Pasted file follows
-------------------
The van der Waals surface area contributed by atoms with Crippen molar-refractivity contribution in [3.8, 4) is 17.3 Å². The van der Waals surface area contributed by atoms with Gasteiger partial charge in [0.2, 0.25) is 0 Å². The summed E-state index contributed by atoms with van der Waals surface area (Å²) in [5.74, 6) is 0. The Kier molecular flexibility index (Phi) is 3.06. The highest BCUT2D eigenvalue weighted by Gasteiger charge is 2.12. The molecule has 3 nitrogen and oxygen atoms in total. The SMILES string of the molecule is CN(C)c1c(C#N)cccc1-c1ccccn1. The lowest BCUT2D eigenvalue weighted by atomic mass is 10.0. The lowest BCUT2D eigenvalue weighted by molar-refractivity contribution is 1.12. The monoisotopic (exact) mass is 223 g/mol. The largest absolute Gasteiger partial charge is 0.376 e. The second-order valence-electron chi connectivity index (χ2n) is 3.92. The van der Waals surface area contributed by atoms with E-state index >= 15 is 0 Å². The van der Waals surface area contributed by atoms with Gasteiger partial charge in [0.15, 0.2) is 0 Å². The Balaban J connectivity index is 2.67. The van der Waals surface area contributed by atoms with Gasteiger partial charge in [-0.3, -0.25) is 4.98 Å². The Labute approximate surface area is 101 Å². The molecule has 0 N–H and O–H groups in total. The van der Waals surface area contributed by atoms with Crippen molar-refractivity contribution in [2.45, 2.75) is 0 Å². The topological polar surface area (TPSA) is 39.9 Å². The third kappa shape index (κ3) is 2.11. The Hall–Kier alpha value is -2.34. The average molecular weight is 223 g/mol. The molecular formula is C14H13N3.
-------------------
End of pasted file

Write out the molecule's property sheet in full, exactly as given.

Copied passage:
The van der Waals surface area contributed by atoms with Crippen molar-refractivity contribution in [3.8, 4) is 17.3 Å². The van der Waals surface area contributed by atoms with Gasteiger partial charge in [0.2, 0.25) is 0 Å². The summed E-state index contributed by atoms with van der Waals surface area (Å²) in [5.74, 6) is 0. The Kier molecular flexibility index (Phi) is 3.06. The highest BCUT2D eigenvalue weighted by Gasteiger charge is 2.12. The molecule has 3 nitrogen and oxygen atoms in total. The SMILES string of the molecule is CN(C)c1c(C#N)cccc1-c1ccccn1. The lowest BCUT2D eigenvalue weighted by atomic mass is 10.0. The lowest BCUT2D eigenvalue weighted by molar-refractivity contribution is 1.12. The monoisotopic (exact) mass is 223 g/mol. The largest absolute Gasteiger partial charge is 0.376 e. The second-order valence-electron chi connectivity index (χ2n) is 3.92. The van der Waals surface area contributed by atoms with E-state index >= 15 is 0 Å². The van der Waals surface area contributed by atoms with Gasteiger partial charge in [0.15, 0.2) is 0 Å². The Balaban J connectivity index is 2.67. The van der Waals surface area contributed by atoms with Gasteiger partial charge in [-0.3, -0.25) is 4.98 Å². The Labute approximate surface area is 101 Å². The molecule has 0 N–H and O–H groups in total. The van der Waals surface area contributed by atoms with Crippen molar-refractivity contribution in [2.45, 2.75) is 0 Å². The topological polar surface area (TPSA) is 39.9 Å². The third kappa shape index (κ3) is 2.11. The Hall–Kier alpha value is -2.34. The average molecular weight is 223 g/mol. The molecular formula is C14H13N3.